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How do I select a new enterprise risk management system?

Choosing the right enterprise risk management (ERM) software is an important decision for any organisation committed to maintaining robust governance and compliance standards while capturing opportunities for growth. But what evaluation criteria should you use?

Let’s consider the approach needed to evaluate ERM software, ensuring that the chosen solution not only aligns with your specific needs but also empowers you to manage and anticipate risks proactively. The key dimensions we’ll look at are:

  • Understanding core ERM use cases
  • Effective user management
  • Efficient and effective workflows
  • Underlying technology
  • Analytics and reporting
  • Expert implementation and ongoing support

To assist you in creating a compelling business case for transitioning to sophisticated ERM software, we've developed a comprehensive Business Case Template. Download it now:

Download the template

Understanding core ERM use cases

Core ERM functionalities form the backbone of any ERM software, directly impacting the ability to manage and mitigate risks effectively.

A fully integrated risk management system ensures that all aspects of risk – strategic, operational, financial, or compliance-related – are managed in a unified manner. This integration allows for an integrated view of risk exposures and facilitates better decision-making.

Your ERM software should have the following core functionalities:

  • Centralised risk register: The software should maintain a centralised risk register that captures all risk data, including identification, assessment, mitigation strategies, and monitoring. This register serves as a single source of truth, ensuring consistency and accessibility of risk information throughout the organisation.
  • Dynamic risk assessment tools: Dynamic tools for risk assessment that adapt to the changing risk landscape are essential. These tools should support consistent risk taxonomies that allow your organisation to draw insights across the complete risk lifecycle.

Specialised use cases such as compliance management, vendor risk management, IT risk management, operational resilience, and audit management require specific functionalities:

  • Compliance workflow management: The system should automate and streamline compliance processes, including handling regulatory changes and enabling easy assessments and control management.
  • Vendor risk assessment: Look for features that provide a clear and actionable view of vendor risks, streamline the assessment process, and integrate with the overall ERM plan.
  • ISMS/IT risk management: Ensure that the software offers tools to identify and manage IT-specific risks, including cybersecurity threats and IT compliance issues.
  • Operational resilience: The system should support resilience planning and audit processes, helping to anticipate potential disruptions and maintain continuous operations.

Effective user management

An ERM system must ensure that the right people have the right access to the right information at the right time, both for security and usability reasons.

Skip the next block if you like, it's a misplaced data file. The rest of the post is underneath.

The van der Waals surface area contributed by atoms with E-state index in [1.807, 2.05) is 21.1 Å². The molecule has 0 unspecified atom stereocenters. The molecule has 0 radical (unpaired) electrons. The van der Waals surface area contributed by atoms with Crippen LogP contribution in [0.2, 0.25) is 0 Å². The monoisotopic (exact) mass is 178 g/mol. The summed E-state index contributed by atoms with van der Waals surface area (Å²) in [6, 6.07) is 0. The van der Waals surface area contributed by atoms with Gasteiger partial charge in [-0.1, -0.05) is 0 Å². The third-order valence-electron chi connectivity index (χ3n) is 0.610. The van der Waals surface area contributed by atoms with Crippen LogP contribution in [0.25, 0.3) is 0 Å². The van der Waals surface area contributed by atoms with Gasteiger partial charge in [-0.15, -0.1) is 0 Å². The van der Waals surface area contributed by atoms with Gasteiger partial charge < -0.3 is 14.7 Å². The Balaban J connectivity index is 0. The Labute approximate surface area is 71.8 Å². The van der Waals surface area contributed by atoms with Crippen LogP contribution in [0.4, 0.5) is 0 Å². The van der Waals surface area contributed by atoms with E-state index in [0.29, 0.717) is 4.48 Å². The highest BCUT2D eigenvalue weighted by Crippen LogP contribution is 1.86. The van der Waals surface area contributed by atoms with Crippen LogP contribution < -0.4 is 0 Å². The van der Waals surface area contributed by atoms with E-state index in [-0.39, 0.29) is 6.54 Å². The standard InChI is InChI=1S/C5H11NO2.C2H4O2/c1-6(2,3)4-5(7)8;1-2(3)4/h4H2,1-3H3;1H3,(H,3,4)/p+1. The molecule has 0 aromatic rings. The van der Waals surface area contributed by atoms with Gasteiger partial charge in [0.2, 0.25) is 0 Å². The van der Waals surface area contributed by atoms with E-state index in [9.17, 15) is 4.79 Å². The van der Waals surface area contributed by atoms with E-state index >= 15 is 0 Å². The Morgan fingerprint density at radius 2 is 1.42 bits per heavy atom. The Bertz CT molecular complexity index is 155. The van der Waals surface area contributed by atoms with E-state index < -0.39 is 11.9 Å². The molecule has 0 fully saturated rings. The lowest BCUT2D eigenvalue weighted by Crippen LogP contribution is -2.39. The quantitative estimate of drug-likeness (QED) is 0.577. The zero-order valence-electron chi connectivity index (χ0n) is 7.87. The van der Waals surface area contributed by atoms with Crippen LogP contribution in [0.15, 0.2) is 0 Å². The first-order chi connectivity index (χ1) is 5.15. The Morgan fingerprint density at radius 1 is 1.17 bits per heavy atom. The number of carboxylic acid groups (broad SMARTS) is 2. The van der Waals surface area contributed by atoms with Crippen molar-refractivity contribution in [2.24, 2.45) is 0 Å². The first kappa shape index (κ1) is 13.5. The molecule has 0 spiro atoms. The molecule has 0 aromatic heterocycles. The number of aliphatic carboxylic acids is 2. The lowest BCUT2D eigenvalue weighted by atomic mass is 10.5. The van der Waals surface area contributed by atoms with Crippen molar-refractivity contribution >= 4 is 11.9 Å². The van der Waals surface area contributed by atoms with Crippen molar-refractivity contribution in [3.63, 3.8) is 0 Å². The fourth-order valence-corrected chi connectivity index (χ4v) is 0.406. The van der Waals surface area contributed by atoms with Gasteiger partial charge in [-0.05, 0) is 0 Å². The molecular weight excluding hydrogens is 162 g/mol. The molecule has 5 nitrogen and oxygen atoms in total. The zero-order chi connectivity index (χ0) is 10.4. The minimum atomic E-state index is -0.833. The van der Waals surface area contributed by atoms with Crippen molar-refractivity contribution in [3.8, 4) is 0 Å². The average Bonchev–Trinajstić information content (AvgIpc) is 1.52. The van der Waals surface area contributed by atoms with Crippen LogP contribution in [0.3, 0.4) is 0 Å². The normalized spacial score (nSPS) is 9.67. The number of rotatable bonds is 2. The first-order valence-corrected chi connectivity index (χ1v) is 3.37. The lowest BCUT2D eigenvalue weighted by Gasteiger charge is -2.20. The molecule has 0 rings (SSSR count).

Software that’s capable of meeting user needs and driving widespread adoption will tend to have the following traits:

  • Intuitive user interface: Check that the software provides a clean, intuitive interface that users can navigate easily without extensive training.
  • Customisation capabilities: Evaluate whether the ERM system allows you to configure workflows, risk matrices, and reports to match your organisation's specific risk management processes.

Good access controls protect sensitive information from unauthorised access while ensuring that users have the information they need to perform their roles effectively. Here’s what to look for:

  • Role-based access control (RBAC): Ensure that the ERM software supports robust role-based access controls that allow you to define what each user or group of users can view and do.
  • Integration with security systems: The system should seamlessly integrate with existing security frameworks within your organisation, such as Single Sign-On (SSO) protocols.

Effective risk management workflows

Efficient and effective workflows are vital for ensuring that your processes are integrated, systematic, and capable of adapting to change.

A robust ERM system should provide comprehensive integration capabilities that connect various aspects of risk management into a cohesive framework:

  • Holistic integration: Evaluate whether the software can integrate all aspects of risk management to provide a unified view that enhances understanding and decision-making.
  • Task management capabilities: The system should facilitate the efficient management of tasks related to risk management, including creating, assigning, tracking, and reporting on tasks.

To ensure that the ERM system fits well with your organisation's specific needs, it must offer flexible and customisable templates that can be tailored to various risk management activities:

  • Risk register templates: Check if the software provides best practice risk register templates that can be easily adapted to your organisation’s specific requirements.
  • Customisation options: Assess the software’s ability to allow for the creation of bespoke risk registers and other templates, which can help ensure that all relevant risk information is captured and managed effectively.

The system should promote consistency across the organisation while enhancing the efficiency of risk management processes: